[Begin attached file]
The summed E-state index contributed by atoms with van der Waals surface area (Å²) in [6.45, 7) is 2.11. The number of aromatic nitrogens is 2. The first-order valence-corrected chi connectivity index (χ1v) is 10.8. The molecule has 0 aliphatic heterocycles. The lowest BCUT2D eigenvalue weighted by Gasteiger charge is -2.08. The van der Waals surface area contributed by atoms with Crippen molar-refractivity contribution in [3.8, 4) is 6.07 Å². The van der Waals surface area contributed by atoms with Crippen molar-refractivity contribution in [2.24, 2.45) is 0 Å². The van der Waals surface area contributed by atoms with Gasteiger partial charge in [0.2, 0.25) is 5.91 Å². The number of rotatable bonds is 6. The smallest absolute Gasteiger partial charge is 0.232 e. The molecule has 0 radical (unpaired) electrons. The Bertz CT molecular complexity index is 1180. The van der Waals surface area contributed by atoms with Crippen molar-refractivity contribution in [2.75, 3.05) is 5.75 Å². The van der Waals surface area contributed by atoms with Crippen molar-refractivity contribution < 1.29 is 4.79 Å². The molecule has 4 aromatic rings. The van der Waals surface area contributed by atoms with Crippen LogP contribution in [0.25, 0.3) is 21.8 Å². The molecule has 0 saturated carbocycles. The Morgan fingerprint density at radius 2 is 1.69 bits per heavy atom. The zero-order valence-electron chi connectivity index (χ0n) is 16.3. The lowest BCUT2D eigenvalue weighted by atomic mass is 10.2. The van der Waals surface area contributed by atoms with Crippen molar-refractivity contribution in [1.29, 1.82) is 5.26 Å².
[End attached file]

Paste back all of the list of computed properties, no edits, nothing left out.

The summed E-state index contributed by atoms with van der Waals surface area (Å²) in [6.45, 7) is 2.11. The number of aromatic nitrogens is 2. The first-order valence-corrected chi connectivity index (χ1v) is 10.8. The molecule has 0 aliphatic heterocycles. The lowest BCUT2D eigenvalue weighted by Gasteiger charge is -2.08. The van der Waals surface area contributed by atoms with Crippen molar-refractivity contribution in [3.8, 4) is 6.07 Å². The van der Waals surface area contributed by atoms with Crippen molar-refractivity contribution in [2.24, 2.45) is 0 Å². The van der Waals surface area contributed by atoms with Gasteiger partial charge in [0.2, 0.25) is 5.91 Å². The number of rotatable bonds is 6. The smallest absolute Gasteiger partial charge is 0.232 e. The molecule has 0 radical (unpaired) electrons. The Bertz CT molecular complexity index is 1180. The van der Waals surface area contributed by atoms with Crippen molar-refractivity contribution in [2.75, 3.05) is 5.75 Å². The van der Waals surface area contributed by atoms with Crippen molar-refractivity contribution < 1.29 is 4.79 Å². The molecule has 4 aromatic rings. The van der Waals surface area contributed by atoms with Crippen LogP contribution in [0.25, 0.3) is 21.8 Å². The molecule has 0 saturated carbocycles. The Morgan fingerprint density at radius 2 is 1.69 bits per heavy atom. The zero-order valence-electron chi connectivity index (χ0n) is 16.3. The lowest BCUT2D eigenvalue weighted by atomic mass is 10.2. The van der Waals surface area contributed by atoms with Crippen molar-refractivity contribution in [1.29, 1.82) is 5.26 Å².